Ian Worthington

 

On his book Philip II of Macedonia

Cover Interview of April 24, 2009

A close-up

By taking into account recent archaeological discoveries and reinterpreting ancient literary sources, I tell Philip’s story in my book, and I reassess the impact of his reign.  In doing so, I bring him out of Alexander’s shadow and place him where he properly belongs: in the centre stage of Greek history.

For example, I argue that Philip had no imperialistic ambitions when he first came to power in 359 but was solely concerned with border security and the unification of Macedonia, given how these problems were a plague to Macedonia.  As he began to achieve both of these, and in the process kick-started the Macedonian economy, he was forced to redefine any policy he had towards the Greeks when he was defeated by an army of the central Greek state of Phocis in 353.  Phocis had seized Delphi, home of the oracle of Apollo, and sparked off a sacred war as the other Greek states fought to liberate it and the god.  The defeat caused many in Philip’s army to desert, and its repercussions almost undid everything he had achieved to date.  His return to Greece the following year was not just for revenge; he had decided to exploit this sacred war to bring about a settlement in central Greece that would make Macedonia a power with which to be reckoned.  Hence, he and his men returned wearing white laurel wreaths to show they had come as Apollo’s saviors.

Thus, I argue, in Philip’s defeat of 353 the seeds of Macedonian imperialism were sown.  And I further argue this was a new age in Philip’s relations with his army after its surprising desertion.  From now on, he needed to keep it on campaign and winning, so in many respects he had little choice but to intervene actively in Greek affairs.  Philip had become as dependent on the army as it was on him.  That meant he had little choice when he finally conquered Greece but to look elsewhere – to Asia.

I also argue that in his relations with Greece Philip always intended to curb the influence of Thebes, and that this was the product of personal reasons, stemming from the time he was held hostage in Thebes as a young teenager.  His complicated courtship of Athens, the reasons for which have caused much scholarly ink to be spilled, had nothing to do with the Athenians’ culture or the need of their fleet for his invasion of Persia.  Philip had simply chosen to neutralize the power of Thebes, and that meant championing the position of Athens in Greece.  Personal reasons rather than purely political or strategic, lie at the heart of his dealings with Greeks.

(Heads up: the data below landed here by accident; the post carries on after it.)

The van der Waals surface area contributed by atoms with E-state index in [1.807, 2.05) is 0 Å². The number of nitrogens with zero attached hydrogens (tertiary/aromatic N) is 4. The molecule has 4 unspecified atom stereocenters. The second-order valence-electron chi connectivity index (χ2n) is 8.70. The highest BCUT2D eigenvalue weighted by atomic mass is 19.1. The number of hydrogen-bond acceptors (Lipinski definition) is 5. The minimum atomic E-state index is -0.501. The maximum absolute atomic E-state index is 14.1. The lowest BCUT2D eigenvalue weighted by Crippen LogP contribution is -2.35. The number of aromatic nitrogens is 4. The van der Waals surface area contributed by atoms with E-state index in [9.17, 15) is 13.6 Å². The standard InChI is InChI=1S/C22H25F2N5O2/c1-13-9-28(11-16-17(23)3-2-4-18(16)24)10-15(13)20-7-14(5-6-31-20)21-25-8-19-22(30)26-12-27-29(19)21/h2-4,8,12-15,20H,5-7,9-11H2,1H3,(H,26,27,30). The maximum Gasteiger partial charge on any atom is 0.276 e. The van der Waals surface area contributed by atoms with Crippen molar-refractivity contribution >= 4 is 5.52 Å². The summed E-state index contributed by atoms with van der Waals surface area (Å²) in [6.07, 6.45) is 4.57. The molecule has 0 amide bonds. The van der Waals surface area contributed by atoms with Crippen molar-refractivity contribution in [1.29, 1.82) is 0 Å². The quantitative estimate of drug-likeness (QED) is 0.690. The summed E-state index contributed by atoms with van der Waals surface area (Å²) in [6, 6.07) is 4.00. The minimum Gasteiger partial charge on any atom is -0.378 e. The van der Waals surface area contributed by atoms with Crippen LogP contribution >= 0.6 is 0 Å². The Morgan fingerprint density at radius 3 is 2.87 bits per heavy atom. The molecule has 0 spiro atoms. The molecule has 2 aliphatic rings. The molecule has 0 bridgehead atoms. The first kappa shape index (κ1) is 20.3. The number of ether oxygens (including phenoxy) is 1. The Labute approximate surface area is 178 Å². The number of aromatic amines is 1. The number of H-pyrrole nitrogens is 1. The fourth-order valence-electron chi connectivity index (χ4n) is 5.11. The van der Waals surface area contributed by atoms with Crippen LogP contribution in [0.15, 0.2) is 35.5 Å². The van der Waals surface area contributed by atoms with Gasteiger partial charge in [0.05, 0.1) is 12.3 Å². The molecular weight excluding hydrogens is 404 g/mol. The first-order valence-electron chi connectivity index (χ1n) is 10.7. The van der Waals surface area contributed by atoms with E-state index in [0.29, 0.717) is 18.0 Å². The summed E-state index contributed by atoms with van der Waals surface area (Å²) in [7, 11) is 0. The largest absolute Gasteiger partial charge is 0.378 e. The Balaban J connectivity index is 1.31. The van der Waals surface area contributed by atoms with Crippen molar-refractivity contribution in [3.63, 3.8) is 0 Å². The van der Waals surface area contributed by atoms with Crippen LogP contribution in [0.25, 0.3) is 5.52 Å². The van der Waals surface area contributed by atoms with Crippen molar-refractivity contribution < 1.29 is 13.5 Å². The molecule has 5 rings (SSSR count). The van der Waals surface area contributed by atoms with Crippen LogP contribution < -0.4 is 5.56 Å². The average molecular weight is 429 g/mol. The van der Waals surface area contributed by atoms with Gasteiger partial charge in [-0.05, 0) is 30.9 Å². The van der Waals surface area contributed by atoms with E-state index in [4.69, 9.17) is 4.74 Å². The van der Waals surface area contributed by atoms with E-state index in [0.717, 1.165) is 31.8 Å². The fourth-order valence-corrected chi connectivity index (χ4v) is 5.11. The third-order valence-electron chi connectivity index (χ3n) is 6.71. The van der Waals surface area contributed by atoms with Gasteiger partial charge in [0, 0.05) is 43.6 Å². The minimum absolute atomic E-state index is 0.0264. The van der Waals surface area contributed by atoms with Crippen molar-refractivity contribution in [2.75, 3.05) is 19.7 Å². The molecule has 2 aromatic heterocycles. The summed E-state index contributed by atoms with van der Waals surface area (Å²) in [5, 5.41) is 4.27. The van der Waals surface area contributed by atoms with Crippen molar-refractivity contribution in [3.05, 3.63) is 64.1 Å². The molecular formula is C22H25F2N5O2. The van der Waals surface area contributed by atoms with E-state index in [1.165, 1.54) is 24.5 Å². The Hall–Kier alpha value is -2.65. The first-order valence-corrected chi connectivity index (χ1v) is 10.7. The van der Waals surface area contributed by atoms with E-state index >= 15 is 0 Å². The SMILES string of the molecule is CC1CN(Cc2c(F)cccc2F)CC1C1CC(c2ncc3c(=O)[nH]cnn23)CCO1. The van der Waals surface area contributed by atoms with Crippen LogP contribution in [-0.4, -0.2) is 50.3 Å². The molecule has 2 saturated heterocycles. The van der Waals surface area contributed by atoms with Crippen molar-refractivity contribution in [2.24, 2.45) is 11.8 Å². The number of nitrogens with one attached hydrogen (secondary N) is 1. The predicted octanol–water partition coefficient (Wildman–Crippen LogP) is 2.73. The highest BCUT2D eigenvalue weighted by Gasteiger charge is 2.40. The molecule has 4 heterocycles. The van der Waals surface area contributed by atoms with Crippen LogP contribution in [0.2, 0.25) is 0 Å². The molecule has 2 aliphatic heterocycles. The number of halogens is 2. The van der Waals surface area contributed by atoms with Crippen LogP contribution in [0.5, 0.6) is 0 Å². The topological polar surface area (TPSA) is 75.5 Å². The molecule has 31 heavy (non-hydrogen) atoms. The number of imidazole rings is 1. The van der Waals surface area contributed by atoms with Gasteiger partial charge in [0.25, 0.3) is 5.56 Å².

Philip was assassinated in 336.  While the circumstances of his death are not controversial (we know a member of his bodyguard killed him with a dagger), the motives are.  I argue that Philip’s fourth wife, Olympias, and her son Alexander, the future Alexander the Great, had something to do with Philip’s demise.  I connect the incident to Alexander’s question to the oracle of Zeus Ammon in the Libyan desert in Egypt five years later as to whether the murderers of his father had been punished.  This is a very odd question to ask so long after the events unless some mud was still sticking to Alexander.

Equally controversial is the final resting place of Philip.  Was it really Tomb II in the royal tombs found at Vergina (the ancient Aegae), which were discovered in 1977, or a different tomb? If not Philip II in Tomb II, who might those remains belong to?  Based on a thorough analysis of the arguments for or against, and especially on the forensic evidence form the skeletal remains found in that tomb, I put forward the only conclusion there can be: this was Philip’s tomb.